Mortgage interest rates rose in a big way on Friday, just as the economy was reeling from the removal of Russian oil products from our gas pumps, skyrocketing inflation, and the Fed’s interest-rate hike.

After this quadruple whammy, these are some of the new interest rates that homebuyers must contend with, according to Business Insider:

  • 30-year fixed: 4.59%
  • 20-year fixed: 4.37%
  • 15-year fixed: 3.76%
  • 7/1 ARM: 4.04%
  • 5/1 ARM: 4.04%

High interest rates can change the landscape of the housing market for obvious reasons. Some homeowners have mortgages that are directly tied to the Fed rate, and some would-be homeowners are finding themselves frozen out of funding.

That’s because debt-to-income ratios are playing a bigger part in lenders’ decisions, and people who once qualified for one loan are now ineligible for that same loan today.

One way to reduce your debt-to-income ratio is to cut the amount of debt you have. Someone who would like to reduce their overall debt is a perfect candidate for the 50-30-20 rule.

This means that 50% of your income should go to your fixed expenses. The fixed expenses category includes things such as rent or mortgage, insurance, tuition, groceries, utilities and car payments. If you can pay those expenses within 50% of your monthly income, then you're doing great.

Keep in mind that 30% is discretionary. Discretionary money is your fun money. It’s what you spend on vacations, movies, eating out, hair and makeup, getting your nails done, spa, gym memberships, etc. All fun activities would count against your discretionary budget.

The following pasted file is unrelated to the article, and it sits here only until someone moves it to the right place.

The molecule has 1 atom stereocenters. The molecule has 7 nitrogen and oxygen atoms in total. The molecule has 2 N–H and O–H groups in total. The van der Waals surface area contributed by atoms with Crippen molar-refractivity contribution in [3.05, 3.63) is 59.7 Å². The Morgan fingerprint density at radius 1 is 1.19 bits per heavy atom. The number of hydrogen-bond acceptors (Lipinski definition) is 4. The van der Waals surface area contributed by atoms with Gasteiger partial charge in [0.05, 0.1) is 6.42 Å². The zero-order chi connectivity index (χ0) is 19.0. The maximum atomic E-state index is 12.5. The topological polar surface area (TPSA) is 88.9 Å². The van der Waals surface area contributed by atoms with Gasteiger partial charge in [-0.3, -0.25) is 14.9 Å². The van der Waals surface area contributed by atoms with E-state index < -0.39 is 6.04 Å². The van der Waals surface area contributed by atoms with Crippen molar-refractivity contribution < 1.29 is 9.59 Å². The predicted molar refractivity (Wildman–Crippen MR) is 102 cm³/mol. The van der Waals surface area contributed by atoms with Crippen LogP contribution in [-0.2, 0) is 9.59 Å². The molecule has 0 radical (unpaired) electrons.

And 20% is your savings. Savings includes your IRA and 401(k), but also any money you spend paying off credit card debt, surplus cash from the discretionary fund, cash you keep on hand, and your emergency fund.

Hopefully, the 50-30-20 plan will enable you to qualify for the next mortgage that makes sense for you. Even if it doesn’t, all of your bills will be paid and your savings will grow. If you already have an ARM, it might be worth calling your mortgage broker to ask if an adjustment is available to you.

Following the steps above will help you be proactive rather than reactive in your effort to reduce your debt-to-income ratio. The biggest threat to any spending plan is having items that you continually ignore or forget about.

Be practical enough to change your spending plan if you wind up “living a lie.” Make sure your spending plan reflects your lifestyle, cut yourself some slack and take a long-term view of your finances.

And know that falling off your horse and getting back on it is a time-honored tradition shared by most successful people.

Judy Heft is the CEO/founder of Judith Heft & Associates, a financial and lifestyle concierge celebrating 26 years in business helping people stay financially organized. She is a certified money coach and the author of “How to Be Smart, Successful and Organized with Your Money.” For more information, visit www.judithheft.com.